Thursday, October 4, 2012

On Returning to the Real World

This is the sunrise that greeted us as we left Friday Harbor, departing the San Juan Islands at the end of our trip.  As I looked into the sunrise, with the still waters before us, I contemplated what the last few days have brought to us; what they have been about.

Our trip outward bound was filled with a sense of adventure, one that foretold of accomplishment, one of extending ourselves and our experience.  We were going to make the big crossing of the Strait of Juan de Fuca to Canada.  We were going to visit the first of the Gulf Islands.  We were going to another country on Brigadoon.  Our home, our shelter, our haven was taking us somewhere else; somewhere wonderful.  Somewhere we have never taken her, nor her, us.

We had worked our way from the wonder of Pender Island, the beauty of Poet's Cove and Otter Bay, to Stuart Island, Deer Harbor, then Friday Harbor.  Our Nexus cards, and all the preparation that they required paid off.  We literally cleared into the good old USofA by phone, in the middle of the Sound, on our way to Deer Harbor.

It was here, as we left Deer Harbor and Orcas Island, one of my most favorite places in the world, that it hit us.

We didn't want to come back.  Not ever.  We didn't want to come 'home'.  We were home.  We didn't want to return to Lake Union, to Seattle, to our J.O.B.s (hammer nails, collect paycheck), to all the mundane, work-a-day world that we have lived for forty-three and fifty-three years.

We got a taste of that going out, that seeking new places on Brigadoon and, to be honest, we didn't want to return.  There was a point, somewhere out there, somewhere on the trip, maybe between Pender and Stuart Island, where we turned to each other and said, "what if we just kept going?"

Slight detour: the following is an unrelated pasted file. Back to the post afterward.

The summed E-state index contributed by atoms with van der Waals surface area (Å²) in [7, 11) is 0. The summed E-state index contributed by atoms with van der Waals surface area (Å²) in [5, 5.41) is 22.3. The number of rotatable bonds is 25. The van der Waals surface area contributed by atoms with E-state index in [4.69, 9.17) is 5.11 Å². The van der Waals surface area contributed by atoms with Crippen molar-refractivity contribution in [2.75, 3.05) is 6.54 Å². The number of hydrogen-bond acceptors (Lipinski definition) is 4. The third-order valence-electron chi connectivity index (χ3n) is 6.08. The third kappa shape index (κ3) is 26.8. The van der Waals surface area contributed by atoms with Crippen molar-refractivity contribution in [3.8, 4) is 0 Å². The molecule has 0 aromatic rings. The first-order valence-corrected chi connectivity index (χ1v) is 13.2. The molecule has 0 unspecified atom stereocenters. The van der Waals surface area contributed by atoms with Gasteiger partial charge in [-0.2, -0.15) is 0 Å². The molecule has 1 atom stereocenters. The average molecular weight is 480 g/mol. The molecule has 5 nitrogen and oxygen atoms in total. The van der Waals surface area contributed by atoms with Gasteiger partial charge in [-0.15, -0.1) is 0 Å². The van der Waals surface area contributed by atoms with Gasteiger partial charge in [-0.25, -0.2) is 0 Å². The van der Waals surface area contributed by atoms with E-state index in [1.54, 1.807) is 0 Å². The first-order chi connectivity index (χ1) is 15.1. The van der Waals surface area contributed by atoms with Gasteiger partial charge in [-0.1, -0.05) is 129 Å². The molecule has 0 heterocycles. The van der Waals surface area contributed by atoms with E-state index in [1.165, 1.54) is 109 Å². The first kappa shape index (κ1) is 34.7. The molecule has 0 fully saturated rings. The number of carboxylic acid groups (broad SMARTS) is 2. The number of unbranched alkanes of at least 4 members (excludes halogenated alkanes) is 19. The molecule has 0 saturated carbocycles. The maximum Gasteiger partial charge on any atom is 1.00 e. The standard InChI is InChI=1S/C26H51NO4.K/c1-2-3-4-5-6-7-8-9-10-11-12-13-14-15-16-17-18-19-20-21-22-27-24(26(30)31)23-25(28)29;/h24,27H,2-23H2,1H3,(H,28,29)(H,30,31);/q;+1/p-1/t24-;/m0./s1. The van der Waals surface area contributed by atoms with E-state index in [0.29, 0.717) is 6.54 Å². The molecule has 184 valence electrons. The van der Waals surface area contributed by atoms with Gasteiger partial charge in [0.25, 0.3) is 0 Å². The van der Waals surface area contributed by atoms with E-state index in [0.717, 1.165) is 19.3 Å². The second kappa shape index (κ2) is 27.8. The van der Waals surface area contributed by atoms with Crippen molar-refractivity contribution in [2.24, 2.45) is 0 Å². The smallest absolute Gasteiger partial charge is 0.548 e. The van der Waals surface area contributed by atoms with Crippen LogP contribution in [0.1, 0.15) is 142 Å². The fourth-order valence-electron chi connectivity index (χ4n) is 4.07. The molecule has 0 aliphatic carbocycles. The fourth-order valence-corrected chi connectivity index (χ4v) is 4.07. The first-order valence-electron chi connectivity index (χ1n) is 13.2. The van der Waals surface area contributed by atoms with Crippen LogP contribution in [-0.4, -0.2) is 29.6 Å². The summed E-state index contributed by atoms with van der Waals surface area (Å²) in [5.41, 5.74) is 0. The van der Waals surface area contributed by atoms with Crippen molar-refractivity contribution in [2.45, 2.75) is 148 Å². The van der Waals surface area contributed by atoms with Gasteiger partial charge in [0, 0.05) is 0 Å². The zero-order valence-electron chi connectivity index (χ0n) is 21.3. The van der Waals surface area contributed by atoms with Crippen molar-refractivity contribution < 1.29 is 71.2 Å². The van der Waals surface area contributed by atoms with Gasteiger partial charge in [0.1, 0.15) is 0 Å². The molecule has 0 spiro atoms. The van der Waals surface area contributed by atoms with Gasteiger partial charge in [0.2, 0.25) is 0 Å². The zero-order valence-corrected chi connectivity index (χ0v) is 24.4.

A good question.

What if we just kept going?

I've worked all my life at jobs that I didn't like, had to work, had to endure, for the pay, for my family, for to pay the bills, for...what?

Responsibility?  Yes, then, it was responsibility for my wife and two daughters.  Keeping up with the Jones's, who I don't even feel any sense of kinship?  For obtaining stuff?  Maybe yes, misguided though it may be.

No, this is about the Freedom Project.  It's about being Out There with Her, my lovely Kerry, on Bridadoon.

We have some time, to pay down debt (it's good Karma to keep your word, even to the robber barons of the banks and the credit card companies that prey on society), to settle our affairs, to clean up loose ends, to get ready.

To get ready.  I like how that sounds.  To get ready, for the rest of my life, whatever that may hold.

Today, I held a dear friend and said, "I'll have to say goodbye to you one day, you know."

She said, "I know."

But that is OK.

So, as we sailed into the sunrise, the early morning fire scorching the waters of the Puget Sound, we returned here, now.  We returned to continue our goal, our determined quest for freedom.

On that quest, there will be a day when Brigadoon passes the mouth of the Strait of Juan de Fuca, we turn left and can realize the answer to the question as we turn left, "what if we just keep going?"


  1. Sounds like you had a great trip! Your post reminded me of were me an my wife were fifteen years ago (boat in Seattle, trying to go north and 'out'). We have met lots of people who "bum around" between Puget Sound and southeast Alaska, full time. We haven't made it out the strait (yet), but there is oh so much more north and inside. It could keep you busy cruising for a lifetime.

  2. Indeed, Robert. It's said there is so much to see in the Puget Sound, Gulf Islands and on to Alaska that one can spend a lifetime cruising here. I'm not surprised that many do just that.

  3. Our first venture when we do cut lines and go - will be be northward towards Alaska. A shakedown cruise, if you will... but also a wonderful opportunity to see some of that beautiful landscape and those waterways.